Paul Baker Touart
Spring Hill Church
US 50 & Quantico Road (MD 347), Hebron, Wicomico County
The one-story Spring Hill Church strongly resembles Green Hill Church, located eight miles south on the Wicomico River. Spring Hill is a white frame structure two bays wide and four deep and is set on a brick foundation laid in Flemish bond with glazed headers. The west end has two double doors, restored in 1972. Each door has four panels and large strap hinges. Above the doors in the gable are two, 12/12 sash windows with batten shutters. Between these windows is a sign which reads "St. Paul's Episcopal Church 1773." The east end has one segmental arch window, 20/20 light with batten shutters, in each bay. Between these two windows is a small projecting pavilion with a door in the center and a segmental arch window, 12/12 sash, on the north and south sides. The slope of the gable roof echoes that of the church itself. Both the north and south sides have four segmental arch windows, 20/20 sash, with batten shutters. A wood, cove cornice extends along the roof on both sides. The interior woodwork is unpainted cedar. There is a barrel-vault ceiling and three large beams, with beaded edges, one in each gable end. In the center of the north and south sides there is evidence that a narrow chimney stack has been removed. There are two aisles with pews through the center and along both side walls. The closed box pews are paneled. The side pews have benches on three sides of the boxes while the center pews have benches on only one side. There are plain rectangular frames around the segmental arch windows. In the southwest corner a winding stairway rises to the gallery which extends across the west end of the church. The gallery is supported in the center by a square, fluted column with a plain pedestal and entablature. The pews in the gallery are rather crude compared with those on the main floor. They have benches along two sides, perpendicular to the gallery rail.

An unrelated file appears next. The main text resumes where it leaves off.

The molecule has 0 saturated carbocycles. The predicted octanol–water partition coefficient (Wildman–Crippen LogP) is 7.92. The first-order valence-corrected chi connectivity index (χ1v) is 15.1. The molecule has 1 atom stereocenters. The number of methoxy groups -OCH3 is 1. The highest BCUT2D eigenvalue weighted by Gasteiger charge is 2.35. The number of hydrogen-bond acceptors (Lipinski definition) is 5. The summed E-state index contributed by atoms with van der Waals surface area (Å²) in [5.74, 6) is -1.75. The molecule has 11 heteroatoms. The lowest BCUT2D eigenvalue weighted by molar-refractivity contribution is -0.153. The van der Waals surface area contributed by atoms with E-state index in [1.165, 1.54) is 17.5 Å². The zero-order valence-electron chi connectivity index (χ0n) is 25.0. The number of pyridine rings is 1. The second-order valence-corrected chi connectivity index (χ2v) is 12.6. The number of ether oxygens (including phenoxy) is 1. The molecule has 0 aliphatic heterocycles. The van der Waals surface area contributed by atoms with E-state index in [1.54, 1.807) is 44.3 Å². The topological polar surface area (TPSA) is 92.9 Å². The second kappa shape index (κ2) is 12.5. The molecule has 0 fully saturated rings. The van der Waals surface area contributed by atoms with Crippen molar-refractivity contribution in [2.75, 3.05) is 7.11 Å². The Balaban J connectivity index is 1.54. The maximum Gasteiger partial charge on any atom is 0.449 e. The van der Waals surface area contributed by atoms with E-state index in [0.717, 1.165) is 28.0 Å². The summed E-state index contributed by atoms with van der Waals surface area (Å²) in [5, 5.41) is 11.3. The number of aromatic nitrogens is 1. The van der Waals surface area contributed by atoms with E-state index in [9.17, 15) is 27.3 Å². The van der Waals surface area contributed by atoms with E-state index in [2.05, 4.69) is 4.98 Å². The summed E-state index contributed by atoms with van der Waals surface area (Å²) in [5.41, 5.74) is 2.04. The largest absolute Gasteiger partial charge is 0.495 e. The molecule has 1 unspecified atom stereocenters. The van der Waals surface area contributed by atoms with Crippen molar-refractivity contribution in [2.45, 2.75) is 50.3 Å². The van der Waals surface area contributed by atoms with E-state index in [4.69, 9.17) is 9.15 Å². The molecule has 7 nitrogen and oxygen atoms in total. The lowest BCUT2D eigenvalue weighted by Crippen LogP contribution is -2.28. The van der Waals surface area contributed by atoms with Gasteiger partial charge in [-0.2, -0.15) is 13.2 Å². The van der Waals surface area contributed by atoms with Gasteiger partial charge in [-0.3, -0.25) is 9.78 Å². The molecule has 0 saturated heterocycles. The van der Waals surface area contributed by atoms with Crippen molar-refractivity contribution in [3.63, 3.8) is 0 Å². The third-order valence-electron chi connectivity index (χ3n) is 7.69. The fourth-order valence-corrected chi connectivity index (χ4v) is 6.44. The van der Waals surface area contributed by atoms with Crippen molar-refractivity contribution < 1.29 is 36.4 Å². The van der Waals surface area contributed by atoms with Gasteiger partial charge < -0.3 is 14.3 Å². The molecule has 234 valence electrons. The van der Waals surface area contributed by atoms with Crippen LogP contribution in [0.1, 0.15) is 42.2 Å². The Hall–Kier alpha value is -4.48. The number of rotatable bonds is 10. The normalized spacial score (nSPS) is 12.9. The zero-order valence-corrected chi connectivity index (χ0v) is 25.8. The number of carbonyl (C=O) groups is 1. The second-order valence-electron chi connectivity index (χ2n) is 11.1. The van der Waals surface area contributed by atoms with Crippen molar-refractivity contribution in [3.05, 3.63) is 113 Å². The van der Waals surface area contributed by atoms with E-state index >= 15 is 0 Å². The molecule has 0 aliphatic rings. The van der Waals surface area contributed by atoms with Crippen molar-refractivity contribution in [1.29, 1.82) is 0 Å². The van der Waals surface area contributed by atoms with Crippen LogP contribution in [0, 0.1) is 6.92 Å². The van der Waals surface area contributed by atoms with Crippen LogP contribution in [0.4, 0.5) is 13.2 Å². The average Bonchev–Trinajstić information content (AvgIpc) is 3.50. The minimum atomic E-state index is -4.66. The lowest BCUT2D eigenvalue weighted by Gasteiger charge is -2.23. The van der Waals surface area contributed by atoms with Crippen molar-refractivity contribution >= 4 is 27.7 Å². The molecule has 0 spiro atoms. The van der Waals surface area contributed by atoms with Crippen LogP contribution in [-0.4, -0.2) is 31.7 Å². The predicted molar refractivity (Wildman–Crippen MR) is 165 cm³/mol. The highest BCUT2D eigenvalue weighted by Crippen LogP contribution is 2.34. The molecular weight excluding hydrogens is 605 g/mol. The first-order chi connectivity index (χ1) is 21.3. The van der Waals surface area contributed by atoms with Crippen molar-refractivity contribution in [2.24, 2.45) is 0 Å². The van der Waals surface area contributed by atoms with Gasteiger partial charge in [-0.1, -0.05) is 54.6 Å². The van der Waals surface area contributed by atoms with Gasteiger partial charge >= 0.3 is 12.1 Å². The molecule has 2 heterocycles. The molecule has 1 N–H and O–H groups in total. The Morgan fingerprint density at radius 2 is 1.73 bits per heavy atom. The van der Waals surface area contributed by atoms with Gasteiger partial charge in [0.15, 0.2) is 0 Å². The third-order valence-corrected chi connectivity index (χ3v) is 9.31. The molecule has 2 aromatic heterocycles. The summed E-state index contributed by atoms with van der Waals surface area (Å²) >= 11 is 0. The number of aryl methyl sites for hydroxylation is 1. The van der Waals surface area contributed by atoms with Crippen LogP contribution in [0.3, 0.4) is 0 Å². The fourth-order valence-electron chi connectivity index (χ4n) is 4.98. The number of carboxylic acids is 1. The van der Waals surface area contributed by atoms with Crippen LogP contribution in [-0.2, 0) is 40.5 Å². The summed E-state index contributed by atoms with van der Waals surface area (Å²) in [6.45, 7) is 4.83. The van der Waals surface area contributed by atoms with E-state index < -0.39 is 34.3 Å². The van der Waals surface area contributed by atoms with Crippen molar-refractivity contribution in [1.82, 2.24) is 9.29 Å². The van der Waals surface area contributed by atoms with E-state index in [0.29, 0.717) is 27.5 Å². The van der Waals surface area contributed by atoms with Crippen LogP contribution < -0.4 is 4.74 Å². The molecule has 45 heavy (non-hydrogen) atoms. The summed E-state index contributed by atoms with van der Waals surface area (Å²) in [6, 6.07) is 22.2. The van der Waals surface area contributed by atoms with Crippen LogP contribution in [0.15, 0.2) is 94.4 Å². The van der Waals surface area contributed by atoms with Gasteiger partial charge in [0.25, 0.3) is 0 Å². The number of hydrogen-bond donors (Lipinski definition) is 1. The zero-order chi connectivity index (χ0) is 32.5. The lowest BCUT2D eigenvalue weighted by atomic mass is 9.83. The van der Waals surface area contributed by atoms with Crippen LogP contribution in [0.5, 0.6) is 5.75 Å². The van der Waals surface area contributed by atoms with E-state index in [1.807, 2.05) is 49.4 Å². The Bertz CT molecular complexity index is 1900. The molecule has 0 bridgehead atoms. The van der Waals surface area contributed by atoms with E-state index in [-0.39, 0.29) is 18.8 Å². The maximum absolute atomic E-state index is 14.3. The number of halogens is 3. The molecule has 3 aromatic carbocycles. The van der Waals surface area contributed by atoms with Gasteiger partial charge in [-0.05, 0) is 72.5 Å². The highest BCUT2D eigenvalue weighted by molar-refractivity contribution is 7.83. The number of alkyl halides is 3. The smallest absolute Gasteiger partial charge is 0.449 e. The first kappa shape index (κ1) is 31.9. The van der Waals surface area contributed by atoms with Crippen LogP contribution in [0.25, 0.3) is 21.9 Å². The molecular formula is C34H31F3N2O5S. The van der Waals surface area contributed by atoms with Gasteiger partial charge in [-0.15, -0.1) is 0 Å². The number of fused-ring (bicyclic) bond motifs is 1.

Spring Hill Church (also known as Old Spring Hill and St. Paul's Episcopal Church) is an architecturally significant building because it exhibits many of the structural features which were typical of Maryland's 18th century country churches and because its interior woodwork is original. The walls of the early country churches were often timber-framed, with an overlay of weatherboarding. Floor plans were usually rectangular, and the overall exterior appearance was barn-like. The interior space on either side of the main aisle (or aisles) was divided into box stalls, with a pulpit to one side. The barrel vault type of ceiling was popular, and interiors were painted white or left unpainted, as was done at Spring Hill.